Thursday, 27 August 2009

Green Man

This week has been one of recovery and contemplation after all the cider and the genuine free-for-all that is Green Man festival. It's certainly one of the very best of its kind, and only really competing with End Of The Road for most genuinely enjoyable summer festival.

The line up this year was (as usual) staggering - amongst the notables were Grizzly Bear, Dent May, Animal Collective, Gang Gang Dance, Beach House and Blue Roses - but there were a couple of events over the course of the weekend that really encapsulated the entire atmosphere there. Being labelled by the broadsheets as 'the ultimate boutique festival' seems far more of an insult than a compliment to these ears. Still, the number of children there with their families getting to hear some genuinely innovative music is a pretty inspiring thing - especially when it's from Zun Zun Egui and Dirty Three, both of whom were head and shoulders above the rest of the weekend's line up. Dirty Three can continue to stake their claim as one of the greatest live bands I've ever had the pleasure to see, and Warren Ellis is, if anything, getting even wittier as a performer.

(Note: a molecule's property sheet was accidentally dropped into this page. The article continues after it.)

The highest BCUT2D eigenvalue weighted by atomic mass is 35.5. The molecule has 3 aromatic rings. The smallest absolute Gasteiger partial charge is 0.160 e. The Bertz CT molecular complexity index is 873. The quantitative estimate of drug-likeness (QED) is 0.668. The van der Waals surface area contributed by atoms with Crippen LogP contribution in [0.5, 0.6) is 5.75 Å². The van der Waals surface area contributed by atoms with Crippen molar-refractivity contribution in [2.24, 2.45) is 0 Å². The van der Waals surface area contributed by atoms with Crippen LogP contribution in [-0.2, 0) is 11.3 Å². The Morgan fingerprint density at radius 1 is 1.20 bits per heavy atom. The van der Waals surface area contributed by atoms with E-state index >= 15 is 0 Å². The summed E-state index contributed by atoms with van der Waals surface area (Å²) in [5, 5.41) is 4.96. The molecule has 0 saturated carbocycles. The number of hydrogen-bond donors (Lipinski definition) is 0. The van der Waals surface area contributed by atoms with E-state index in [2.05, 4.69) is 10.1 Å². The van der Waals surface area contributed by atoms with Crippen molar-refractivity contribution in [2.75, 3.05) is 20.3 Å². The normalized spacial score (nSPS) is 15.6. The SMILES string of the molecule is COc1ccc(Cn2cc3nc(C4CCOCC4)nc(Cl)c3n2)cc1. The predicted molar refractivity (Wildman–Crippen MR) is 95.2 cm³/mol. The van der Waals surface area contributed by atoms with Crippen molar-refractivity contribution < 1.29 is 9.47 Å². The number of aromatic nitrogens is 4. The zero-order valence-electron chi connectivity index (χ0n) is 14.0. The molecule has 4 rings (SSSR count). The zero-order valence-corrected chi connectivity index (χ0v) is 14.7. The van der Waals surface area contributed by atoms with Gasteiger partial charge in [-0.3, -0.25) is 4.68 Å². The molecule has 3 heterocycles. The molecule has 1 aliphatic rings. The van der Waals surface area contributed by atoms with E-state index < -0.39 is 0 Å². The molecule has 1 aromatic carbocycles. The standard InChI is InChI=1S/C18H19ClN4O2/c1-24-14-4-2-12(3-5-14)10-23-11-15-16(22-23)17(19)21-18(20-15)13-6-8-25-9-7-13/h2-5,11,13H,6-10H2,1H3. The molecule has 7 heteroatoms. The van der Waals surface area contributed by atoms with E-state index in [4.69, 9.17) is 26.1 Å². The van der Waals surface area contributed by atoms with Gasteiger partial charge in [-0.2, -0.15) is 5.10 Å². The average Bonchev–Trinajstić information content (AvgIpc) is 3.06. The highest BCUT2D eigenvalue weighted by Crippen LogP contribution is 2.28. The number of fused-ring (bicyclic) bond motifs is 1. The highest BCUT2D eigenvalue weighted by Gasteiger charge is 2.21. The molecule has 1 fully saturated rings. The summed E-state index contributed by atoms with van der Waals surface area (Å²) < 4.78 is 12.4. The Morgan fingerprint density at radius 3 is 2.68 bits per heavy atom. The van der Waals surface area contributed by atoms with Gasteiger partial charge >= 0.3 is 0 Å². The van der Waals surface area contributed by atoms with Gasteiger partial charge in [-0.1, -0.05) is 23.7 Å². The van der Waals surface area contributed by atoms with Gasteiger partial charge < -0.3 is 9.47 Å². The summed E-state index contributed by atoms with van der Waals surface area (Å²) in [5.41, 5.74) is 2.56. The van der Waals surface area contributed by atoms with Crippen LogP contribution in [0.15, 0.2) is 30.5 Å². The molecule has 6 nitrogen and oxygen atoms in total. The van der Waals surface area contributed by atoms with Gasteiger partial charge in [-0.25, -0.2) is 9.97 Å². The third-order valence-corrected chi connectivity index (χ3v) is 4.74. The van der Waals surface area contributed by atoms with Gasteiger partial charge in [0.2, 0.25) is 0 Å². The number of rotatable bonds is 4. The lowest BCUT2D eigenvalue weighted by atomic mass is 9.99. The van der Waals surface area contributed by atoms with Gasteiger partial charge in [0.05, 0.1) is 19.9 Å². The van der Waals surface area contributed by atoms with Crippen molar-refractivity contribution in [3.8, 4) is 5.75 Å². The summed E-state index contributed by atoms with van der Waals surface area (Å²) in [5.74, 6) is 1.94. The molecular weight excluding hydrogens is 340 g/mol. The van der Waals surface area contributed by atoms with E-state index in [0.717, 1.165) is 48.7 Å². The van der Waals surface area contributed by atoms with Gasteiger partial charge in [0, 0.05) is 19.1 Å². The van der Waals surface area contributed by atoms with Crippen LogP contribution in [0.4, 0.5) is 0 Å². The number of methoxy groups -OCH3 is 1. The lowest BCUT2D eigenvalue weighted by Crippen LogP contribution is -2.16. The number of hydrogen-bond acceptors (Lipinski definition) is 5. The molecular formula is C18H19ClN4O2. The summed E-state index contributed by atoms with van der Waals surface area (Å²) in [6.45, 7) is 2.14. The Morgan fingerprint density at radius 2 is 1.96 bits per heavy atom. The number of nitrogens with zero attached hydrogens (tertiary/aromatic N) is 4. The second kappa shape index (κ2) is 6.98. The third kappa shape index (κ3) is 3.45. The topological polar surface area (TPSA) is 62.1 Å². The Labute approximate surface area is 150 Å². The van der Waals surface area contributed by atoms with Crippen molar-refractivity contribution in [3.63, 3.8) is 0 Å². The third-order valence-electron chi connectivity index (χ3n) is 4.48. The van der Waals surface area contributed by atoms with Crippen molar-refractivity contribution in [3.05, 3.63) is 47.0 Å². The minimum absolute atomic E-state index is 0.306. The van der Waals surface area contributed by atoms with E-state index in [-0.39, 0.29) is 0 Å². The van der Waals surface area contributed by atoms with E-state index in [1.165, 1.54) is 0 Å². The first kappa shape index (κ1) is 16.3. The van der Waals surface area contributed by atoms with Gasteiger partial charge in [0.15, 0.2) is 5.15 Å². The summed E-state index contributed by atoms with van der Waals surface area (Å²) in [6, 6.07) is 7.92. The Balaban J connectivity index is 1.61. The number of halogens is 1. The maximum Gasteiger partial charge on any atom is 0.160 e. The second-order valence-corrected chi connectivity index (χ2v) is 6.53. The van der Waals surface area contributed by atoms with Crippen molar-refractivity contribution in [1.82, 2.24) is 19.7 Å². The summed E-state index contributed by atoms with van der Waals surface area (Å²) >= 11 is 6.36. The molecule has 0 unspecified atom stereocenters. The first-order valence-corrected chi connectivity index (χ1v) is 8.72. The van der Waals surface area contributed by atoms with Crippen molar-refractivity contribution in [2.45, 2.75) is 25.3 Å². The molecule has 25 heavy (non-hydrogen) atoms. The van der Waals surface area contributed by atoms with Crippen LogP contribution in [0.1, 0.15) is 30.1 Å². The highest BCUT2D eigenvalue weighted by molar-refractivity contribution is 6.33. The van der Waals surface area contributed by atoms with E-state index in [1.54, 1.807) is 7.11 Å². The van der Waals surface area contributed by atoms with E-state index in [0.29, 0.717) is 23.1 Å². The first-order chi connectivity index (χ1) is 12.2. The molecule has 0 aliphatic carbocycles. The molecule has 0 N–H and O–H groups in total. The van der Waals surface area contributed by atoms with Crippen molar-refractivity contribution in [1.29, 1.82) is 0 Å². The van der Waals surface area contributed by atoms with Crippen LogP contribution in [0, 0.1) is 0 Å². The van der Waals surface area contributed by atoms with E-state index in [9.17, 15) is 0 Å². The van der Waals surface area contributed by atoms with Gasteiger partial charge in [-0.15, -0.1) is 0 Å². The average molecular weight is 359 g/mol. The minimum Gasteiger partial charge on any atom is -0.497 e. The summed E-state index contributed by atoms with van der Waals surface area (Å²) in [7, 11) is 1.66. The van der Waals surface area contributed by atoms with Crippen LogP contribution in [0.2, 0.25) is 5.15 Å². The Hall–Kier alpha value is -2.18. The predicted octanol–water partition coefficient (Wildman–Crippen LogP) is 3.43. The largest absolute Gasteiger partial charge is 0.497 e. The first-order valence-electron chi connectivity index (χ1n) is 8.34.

One performance really captured the spirit of Green Man more than any other - and it wasn't even an officially booked one. West Country wanderer Men Diamler turned up with the rest of the paying punters but also decided to bring along his guitar and play a couple of impromptu sets near the main stage. And he was fantastic - his album Sea Shanties For The Far Inland is well worth getting hold of. Below is my take, originally written for Muso's Guide.

Saturday starts with one of the surprise highlights of the weekend – an impromptu and defiantly unofficial unplugged set from Men Diamler. Over the course of its forty-five minute length the growing crowd is moved from location to location around the grounds, following pied piper Diamler’s quite incredible voice. There’s a touch of peculiarly British eccentricity about his demeanour, dressed for the occasion and accompanied by his battered old nylon-string guitar. He finishes, sat on a camping chair, with a singalong and a Jacques Brel cover in a style that ties his performance firmly to our folk-song-as-storytelling heritage. It’s pretty inspiring that an artist this exciting can just turn up, perform and compel just as much as most of the booked acts.

I covered the event for MG: the full review (plus another take from Sam Cleeve) is here.

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